Discovery Museum: Indoor and Outdoor Fun for Boston Kids
When it comes to must-do museums for families, the nationally renowned Museum of Science and Boston Children's Museum dominate travel brochures and websites (and deservedly so). But since its 2018 renovation and expansion, the Discovery Museum of Acton is where my own kids want to go when a day calls for an outing that flexes our brains along with our bodies. With an indoor museum space devoted to interactive play and an outdoor "Discovery Woods" area full of nature-based play structures, the Discovery Museum is truly the sort of place where kids don't realize they're learning while they're having fun.
Because it has carefully enacted safety policies to stay open for longer than most museums throughout the pandemic, the Discovery Museum is a good choice for your next day trip with kids. Don't miss these museum highlights when you visit, and be sure to check out our Boston Museum Guide for more enriching family outings.
2021 update: At press time, the Discovery Museum requires advanced, timed ticket purchases and mask wearing, and does not allow (or sell) food or drink on the property, aside from water bottles and baby bottles. Physical distancing and one-way routing through the museum is being enforced. Please note that photographs in this article were taken at the museum prior to the pandemic.
First Floor: Color, Water, "AirMaze", and Building Blocks
The first thing to notice when walking into the Discovery Museum is how filled with light it is: refreshing for a museum! After checking in, kids will gravitate to the Light & Color room, featuring several small kiosks where children can explore prisms, shadows, and more. Next around the bend is the Water Room—and boy, is it hard to tear kids away. There are a handful of carefully designed water tables that take hydro-play well beyond what you could do with spoons and ladles in your own home (and some other museums). There are containers with funnels in which balls get sucked into the middle, and a floor-to-ceiling spout that amazingly suspends balls in the air. Maybe most engaging of all was the slanted table with Legos that kids can manipulate to create dams.
Farther down the hall, there was a Sound exhibit—wonderfully low-tech, with things like PVC pipes and flip-flops to encourage music-making—a heat-sensor screen that shows kids where their body heat is located, a huge Amethyst geode, and the 1,500-square-foot Changing Exhibits room. The current exhibit is, in my mind, a keeper: a space devoted to building and engineering, complete with large plastic and foam blocks, small manipulatives, and even thematic favorite books, like the Rosie Revere series.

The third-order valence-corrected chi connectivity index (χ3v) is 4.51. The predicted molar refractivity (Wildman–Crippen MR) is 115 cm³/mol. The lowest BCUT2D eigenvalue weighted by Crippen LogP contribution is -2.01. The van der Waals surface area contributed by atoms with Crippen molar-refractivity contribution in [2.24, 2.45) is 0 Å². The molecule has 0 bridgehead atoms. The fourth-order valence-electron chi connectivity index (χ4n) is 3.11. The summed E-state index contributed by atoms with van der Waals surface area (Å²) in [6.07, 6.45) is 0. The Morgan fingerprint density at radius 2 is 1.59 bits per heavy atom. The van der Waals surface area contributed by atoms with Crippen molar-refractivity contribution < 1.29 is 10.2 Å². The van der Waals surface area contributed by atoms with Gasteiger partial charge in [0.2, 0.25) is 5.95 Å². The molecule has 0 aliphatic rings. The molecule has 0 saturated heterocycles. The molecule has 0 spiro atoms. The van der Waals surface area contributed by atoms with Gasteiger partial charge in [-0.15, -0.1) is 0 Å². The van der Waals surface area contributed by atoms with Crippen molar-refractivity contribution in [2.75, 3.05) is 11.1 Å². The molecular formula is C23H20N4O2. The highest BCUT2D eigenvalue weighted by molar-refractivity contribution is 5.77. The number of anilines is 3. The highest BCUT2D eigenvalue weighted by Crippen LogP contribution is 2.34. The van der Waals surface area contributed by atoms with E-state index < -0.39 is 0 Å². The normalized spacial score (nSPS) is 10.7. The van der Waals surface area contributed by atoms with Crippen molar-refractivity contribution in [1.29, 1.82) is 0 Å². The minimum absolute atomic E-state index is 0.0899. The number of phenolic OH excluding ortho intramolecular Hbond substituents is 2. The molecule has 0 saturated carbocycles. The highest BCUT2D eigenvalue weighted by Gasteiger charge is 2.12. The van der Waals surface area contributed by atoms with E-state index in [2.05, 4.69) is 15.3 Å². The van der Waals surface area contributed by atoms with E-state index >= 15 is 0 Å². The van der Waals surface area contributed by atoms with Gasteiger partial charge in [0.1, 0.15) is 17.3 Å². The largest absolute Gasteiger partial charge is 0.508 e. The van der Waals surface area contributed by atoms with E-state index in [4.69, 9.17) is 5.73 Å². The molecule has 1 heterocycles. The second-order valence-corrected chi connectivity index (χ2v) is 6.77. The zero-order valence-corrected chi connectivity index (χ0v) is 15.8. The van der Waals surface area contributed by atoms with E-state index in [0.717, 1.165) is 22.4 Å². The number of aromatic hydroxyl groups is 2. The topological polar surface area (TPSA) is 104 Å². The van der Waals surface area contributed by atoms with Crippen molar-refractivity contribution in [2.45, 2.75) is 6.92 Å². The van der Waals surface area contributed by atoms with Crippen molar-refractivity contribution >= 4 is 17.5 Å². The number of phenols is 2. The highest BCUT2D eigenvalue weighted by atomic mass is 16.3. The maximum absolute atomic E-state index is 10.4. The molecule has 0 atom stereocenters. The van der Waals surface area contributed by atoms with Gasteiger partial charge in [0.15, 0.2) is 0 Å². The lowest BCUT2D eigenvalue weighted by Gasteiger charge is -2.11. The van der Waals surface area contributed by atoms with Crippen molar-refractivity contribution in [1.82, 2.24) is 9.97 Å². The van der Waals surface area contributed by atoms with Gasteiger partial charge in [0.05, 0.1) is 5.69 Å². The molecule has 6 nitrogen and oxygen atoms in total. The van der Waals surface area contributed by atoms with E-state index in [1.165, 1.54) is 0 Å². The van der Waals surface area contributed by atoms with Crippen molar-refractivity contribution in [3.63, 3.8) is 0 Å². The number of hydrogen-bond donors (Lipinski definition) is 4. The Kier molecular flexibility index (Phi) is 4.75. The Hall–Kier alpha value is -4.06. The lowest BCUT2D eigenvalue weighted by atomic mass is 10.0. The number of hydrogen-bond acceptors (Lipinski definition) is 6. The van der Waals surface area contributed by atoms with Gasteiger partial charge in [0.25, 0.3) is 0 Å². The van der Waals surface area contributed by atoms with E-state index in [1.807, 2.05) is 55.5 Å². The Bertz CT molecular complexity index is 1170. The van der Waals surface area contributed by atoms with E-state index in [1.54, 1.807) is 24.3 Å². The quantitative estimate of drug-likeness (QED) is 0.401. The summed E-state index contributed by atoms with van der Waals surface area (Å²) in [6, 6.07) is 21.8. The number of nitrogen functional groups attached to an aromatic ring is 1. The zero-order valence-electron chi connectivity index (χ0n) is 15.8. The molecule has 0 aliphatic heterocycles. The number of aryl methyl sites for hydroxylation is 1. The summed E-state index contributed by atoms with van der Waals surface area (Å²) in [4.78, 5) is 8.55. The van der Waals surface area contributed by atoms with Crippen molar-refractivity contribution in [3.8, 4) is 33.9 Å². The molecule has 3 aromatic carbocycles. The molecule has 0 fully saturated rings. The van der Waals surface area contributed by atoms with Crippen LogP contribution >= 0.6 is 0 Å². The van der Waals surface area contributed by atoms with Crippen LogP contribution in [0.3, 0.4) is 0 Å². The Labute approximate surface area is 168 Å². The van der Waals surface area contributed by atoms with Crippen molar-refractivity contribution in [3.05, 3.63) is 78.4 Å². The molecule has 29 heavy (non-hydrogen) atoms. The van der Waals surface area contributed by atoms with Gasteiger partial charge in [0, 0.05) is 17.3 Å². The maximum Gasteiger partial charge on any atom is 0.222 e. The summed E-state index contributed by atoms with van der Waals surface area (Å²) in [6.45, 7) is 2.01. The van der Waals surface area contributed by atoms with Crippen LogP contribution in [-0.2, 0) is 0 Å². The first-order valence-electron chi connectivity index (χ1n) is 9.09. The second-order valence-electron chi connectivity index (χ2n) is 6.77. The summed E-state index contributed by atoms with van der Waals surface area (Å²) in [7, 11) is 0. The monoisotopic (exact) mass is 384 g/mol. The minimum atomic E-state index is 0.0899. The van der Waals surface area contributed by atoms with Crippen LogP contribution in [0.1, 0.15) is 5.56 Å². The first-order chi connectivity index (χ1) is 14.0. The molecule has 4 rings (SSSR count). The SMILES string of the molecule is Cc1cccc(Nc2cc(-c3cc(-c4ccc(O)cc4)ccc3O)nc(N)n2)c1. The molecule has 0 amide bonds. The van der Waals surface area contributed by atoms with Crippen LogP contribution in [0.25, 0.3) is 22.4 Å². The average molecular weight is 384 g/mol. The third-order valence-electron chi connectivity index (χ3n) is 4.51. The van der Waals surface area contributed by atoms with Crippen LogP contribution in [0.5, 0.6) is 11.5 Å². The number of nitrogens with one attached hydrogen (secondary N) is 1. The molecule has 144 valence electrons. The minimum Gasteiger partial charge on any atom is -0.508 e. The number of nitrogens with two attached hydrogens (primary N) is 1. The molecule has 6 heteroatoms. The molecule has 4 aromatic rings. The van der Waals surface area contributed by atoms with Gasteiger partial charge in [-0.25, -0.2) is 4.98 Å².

But my kids' number-one interest is always the jaw-dropping AirMaze, which sucks in lightweight objects (foam balls, scarves, etc.) and spits them out, to the delight of all viewers (adults included!) surrounding it. It's a blast to see how fast the objects are sucked through the maze and where they emerge.
Second Floor: Imaginative Play, Physics, and Art
Designed for the under-3 set, the Brain Building Together has manipulative toys for toddlers as well as a nursing room that's a welcome respite for moms. Next door, there is a reimagined "Bessie's House" from the old museum, pre-renovation, consisting of a whimsical train station, diner, a spot for Teddy Bear tea, and, my kids' favorite, a cozy campfire space with a tent where you can make shadow puppets and even a mini-treehouse with a slide.
Beyond this imaginative play zone, there's a large section called DaVinci's Workshop, meant to inspire kids to combine art and engineering the way the old master did. There's a replica of his flying machine and a vertical wind table where kids can design and try their own. There's also a roomy space with loads of art materials where children can tinker around with other designs.
Rounding out the second floor are exhibits devoted to gears, sand play, magnetism, simple machines, math, and more.
Third Floor: The Big Ship
Just next to Bessie's is access to a tiny third floor, otherwise known as The Ship Room. With a captain's wheel, costumes (including the cutest little mermaid tail you've ever seen), a rowboat, and even a secret portal revealing a spooky skeleton, this room totally entrances even "bigger little kids." You can also get a pretty sweet view of the entire museum from the ship's "helm."
Outside Fun: Discovery Woods
Still got energy? Located a stone's throw from the museum, Discovery Woods, which opened recently as the first phase of the Discovery Museum renovation, is an all-seasons, outdoor wooden wonderland for kids. Designed by TV's "Treehouse Guys," it features wheelchair accessible ramps throughout, a big swing, log teepees, rope ladders, a giant treehouse with craft materials, and more. My children explored every nook and cranny of this whimsical space before, reluctantly, climbing back in the car—brain- and body-tired—to head home.
What to Know Before You Go...
- Planning to come at opening hours or later in the day is a smart idea to avoid crowds. There are also special extra hours for kids with certain differences, such as autism and hearing impairments. The museum is completely interactive and ultra-accessible, so designed for kids of all ages and abilities in mind. There are few signs, so children are encouraged to test the water, sound, and other features using their own instincts and ingenuity. Ladders are swapped out for ramps, stairs, and elevators, so differently abled children are, for the most part, able to reach the features the same way as other kids.
- There are plenty of roomy bathroom spaces close by the exhibits, with changing tables. There is not a restaurant or cafe on the grounds, but the small gift shop sells drinks and snacks, which can be consumed (along with food from home) on colorful benches in the lobby or in the outdoor picnic area during nice weather.